Owning Land

Protecting Your Ranchland

Protecting Your Ranchland

America’s ranch and farm land is disappearing at a rapid rate. That makes it even more important to preserve it. More than 40 acres of ranch and farm land is bulldozed, paved and developed every hour. That land, that is now gone forever, is an irreplaceable natural resource responsible for many important factors that play into our everyday life.

  • The food we eat. Losing this land means we face a future where our ability to feed our families is compromised.
  • Rural heritage. What will we pass on to our next generation and beyond?
  • Our wildlife. More than half of our protected species use private working lands for 80 percent of their habitat.
  • Environmental quality. Bulldozing and paving our land negatively impacts our clean water and air. Ranch land also helps control flooding and allows for groundwater recharge.
  • Economic support. Ranches and farms support local economies through job creation, sale of goods and support services.

There are many things that are contributing to the U.S. losing ranchland: development, poor planning and tax burdens are just a few. In order to protect our land, there are things we can start doing to make sure we don’t run out of this valuable resource.

  • Conservation easement. This is a voluntary, legal agreement between a landowner and a land trust or government that permanently limits uses of the land in order to protect its value. Landowners can continue to use their land and they can sell it or pass it along to heirs. The restrictions will remain. If you need to sell, but don’t want it destroyed by development, a land trust can step in to place an easement on it.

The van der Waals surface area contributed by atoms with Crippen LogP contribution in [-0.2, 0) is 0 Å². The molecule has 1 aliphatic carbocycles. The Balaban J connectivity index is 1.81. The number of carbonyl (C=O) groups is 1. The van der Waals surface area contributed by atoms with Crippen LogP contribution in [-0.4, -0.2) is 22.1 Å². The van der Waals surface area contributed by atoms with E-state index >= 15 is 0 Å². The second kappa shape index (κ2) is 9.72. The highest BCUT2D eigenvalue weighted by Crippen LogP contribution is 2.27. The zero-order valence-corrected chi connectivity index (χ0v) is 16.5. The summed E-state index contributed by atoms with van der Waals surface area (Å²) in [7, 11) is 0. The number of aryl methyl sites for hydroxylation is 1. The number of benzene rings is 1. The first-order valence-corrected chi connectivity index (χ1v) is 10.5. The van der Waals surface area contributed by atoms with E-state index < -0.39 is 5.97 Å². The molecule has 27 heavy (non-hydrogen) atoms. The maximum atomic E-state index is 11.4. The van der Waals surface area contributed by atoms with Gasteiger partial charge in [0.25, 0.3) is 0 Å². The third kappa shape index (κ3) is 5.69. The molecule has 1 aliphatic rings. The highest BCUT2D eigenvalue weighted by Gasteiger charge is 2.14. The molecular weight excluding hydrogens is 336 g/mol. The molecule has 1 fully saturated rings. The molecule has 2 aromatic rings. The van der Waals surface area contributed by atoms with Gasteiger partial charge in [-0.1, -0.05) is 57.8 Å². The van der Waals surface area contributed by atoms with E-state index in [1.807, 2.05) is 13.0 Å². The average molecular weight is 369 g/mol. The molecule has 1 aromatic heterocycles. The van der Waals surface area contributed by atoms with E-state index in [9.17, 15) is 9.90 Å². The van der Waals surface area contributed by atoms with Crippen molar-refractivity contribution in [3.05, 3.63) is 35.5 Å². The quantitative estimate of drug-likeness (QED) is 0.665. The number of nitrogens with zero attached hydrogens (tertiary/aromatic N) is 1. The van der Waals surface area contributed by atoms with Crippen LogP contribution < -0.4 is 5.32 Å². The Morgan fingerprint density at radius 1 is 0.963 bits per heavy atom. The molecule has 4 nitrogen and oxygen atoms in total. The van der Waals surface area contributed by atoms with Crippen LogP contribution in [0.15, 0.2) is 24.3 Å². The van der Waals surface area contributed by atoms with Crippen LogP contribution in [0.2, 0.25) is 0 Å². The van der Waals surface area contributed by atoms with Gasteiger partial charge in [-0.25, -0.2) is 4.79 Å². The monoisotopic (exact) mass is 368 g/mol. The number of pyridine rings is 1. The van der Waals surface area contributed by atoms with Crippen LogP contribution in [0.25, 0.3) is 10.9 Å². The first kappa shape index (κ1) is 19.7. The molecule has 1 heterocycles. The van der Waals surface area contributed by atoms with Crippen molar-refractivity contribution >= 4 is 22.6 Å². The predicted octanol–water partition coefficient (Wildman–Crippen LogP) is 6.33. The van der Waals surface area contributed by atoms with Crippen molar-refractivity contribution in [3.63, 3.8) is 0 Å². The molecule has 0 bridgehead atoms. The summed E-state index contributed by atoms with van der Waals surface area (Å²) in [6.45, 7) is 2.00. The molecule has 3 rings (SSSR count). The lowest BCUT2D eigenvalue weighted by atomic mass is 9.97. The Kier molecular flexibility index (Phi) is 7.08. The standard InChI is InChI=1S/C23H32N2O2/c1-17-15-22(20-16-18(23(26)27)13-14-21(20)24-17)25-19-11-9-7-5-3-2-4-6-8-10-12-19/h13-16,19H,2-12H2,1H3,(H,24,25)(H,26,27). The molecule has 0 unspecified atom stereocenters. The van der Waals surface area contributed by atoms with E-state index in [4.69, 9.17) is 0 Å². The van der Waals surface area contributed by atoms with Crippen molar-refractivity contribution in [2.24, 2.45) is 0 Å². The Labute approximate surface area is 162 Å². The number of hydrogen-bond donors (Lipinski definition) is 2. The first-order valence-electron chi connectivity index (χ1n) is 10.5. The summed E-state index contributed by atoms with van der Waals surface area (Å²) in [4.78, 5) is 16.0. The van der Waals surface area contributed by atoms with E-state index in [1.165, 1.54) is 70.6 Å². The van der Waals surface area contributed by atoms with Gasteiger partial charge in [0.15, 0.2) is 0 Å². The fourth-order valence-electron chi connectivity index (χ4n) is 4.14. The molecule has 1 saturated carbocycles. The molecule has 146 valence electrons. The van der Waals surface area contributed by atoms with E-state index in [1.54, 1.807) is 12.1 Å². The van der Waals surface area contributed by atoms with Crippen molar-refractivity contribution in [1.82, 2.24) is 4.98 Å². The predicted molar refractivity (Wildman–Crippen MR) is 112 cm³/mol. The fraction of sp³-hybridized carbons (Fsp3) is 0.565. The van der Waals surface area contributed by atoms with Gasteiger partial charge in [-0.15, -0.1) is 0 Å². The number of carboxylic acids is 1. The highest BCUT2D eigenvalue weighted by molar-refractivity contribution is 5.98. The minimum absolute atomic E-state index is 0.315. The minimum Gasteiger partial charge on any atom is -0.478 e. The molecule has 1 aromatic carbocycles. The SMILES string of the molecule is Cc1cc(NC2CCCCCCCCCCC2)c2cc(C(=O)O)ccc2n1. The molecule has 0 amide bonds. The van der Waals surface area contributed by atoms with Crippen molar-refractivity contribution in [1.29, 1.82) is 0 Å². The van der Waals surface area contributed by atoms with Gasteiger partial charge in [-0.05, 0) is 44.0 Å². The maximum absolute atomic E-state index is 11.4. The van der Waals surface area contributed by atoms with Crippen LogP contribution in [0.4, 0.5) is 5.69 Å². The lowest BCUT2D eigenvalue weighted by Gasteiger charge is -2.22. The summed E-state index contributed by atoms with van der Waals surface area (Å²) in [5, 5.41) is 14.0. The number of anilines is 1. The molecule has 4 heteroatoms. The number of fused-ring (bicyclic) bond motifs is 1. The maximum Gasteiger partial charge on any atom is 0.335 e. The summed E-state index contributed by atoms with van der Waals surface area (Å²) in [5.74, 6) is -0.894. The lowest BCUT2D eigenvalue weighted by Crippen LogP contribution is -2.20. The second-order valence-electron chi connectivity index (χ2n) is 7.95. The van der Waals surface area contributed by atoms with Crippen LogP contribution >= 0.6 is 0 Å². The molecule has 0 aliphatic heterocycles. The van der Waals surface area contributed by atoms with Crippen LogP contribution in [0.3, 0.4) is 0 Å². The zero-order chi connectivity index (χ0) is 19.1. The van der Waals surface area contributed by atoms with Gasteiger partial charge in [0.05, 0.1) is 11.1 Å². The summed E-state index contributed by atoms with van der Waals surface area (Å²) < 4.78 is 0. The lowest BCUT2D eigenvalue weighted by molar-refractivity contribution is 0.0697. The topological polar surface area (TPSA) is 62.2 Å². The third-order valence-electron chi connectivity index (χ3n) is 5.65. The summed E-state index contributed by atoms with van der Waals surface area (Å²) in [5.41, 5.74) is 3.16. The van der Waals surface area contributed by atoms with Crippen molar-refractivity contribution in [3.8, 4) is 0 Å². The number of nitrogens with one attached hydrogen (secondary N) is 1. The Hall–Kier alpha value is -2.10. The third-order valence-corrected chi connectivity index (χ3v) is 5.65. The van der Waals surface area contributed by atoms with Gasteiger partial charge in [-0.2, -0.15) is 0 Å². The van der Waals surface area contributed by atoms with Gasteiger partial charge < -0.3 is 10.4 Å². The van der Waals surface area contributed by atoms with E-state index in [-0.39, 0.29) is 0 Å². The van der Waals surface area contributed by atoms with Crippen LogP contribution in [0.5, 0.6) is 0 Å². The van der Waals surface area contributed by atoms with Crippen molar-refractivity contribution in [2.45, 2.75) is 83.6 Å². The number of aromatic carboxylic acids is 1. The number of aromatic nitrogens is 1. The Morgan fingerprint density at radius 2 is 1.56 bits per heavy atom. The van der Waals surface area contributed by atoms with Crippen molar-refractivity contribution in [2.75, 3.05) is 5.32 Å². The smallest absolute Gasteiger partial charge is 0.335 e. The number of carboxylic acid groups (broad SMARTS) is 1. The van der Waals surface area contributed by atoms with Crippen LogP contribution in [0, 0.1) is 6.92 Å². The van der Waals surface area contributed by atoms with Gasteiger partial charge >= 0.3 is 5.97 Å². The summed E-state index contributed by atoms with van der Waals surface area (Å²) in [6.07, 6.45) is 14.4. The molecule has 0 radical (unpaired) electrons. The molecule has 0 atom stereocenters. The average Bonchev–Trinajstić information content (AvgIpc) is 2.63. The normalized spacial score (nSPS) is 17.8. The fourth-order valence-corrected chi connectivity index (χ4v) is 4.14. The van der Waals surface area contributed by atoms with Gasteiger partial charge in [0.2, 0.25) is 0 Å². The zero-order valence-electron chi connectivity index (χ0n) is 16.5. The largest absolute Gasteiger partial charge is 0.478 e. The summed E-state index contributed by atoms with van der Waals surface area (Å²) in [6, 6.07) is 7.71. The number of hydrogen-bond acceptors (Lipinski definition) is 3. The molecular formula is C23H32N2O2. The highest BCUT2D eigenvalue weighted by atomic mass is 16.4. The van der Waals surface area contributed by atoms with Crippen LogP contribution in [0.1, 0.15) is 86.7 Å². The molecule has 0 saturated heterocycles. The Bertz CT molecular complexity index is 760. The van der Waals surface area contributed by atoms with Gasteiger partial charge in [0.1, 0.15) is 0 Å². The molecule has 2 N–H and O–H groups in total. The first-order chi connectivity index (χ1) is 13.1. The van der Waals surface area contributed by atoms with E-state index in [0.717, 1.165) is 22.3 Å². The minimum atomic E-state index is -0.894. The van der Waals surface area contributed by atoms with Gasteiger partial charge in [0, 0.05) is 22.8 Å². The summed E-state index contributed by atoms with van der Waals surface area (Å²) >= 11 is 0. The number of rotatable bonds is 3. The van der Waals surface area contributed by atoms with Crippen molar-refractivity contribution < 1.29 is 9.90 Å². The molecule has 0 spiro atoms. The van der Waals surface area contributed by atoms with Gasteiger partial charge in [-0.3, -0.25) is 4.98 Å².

• Donation of land for conservation. Your land trust can work with you to identify the best arrangement option. The land trust can retain ownership of the property or transfer it to a suitable owner. Donating land can also be tax deductible as a charitable gift.
  • Trade lands. Trade lands are properties that are donated to a land trust to specifically be sold with the proceeds going to the land trust. When the trust ends, the remaining assets go to the land trust.

The bottom line is that they aren’t making more land. Protecting our land is the only way to ensure its longevity for future generations to enjoy.

This content may not be used or reproduced in any manner whatsoever, in part or in whole, without written permission of LANDTHINK. Use of this content without permission is a violation of federal copyright law. The articles, posts, comments, opinions and information provided by LANDTHINK are for informational and research purposes only and DOES NOT substitute or coincide with the advice of an attorney, accountant, real estate broker or any other licensed real estate professional. LANDTHINK strongly advises visitors and readers to seek their own professional guidance and advice related to buying, investing in or selling real estate.

About the author

United Country Real Estate

United Country Real Estate is the largest fully integrated network of conventional and auction real estate professionals in the United States and has been an innovator in real estate marketing since 1925.

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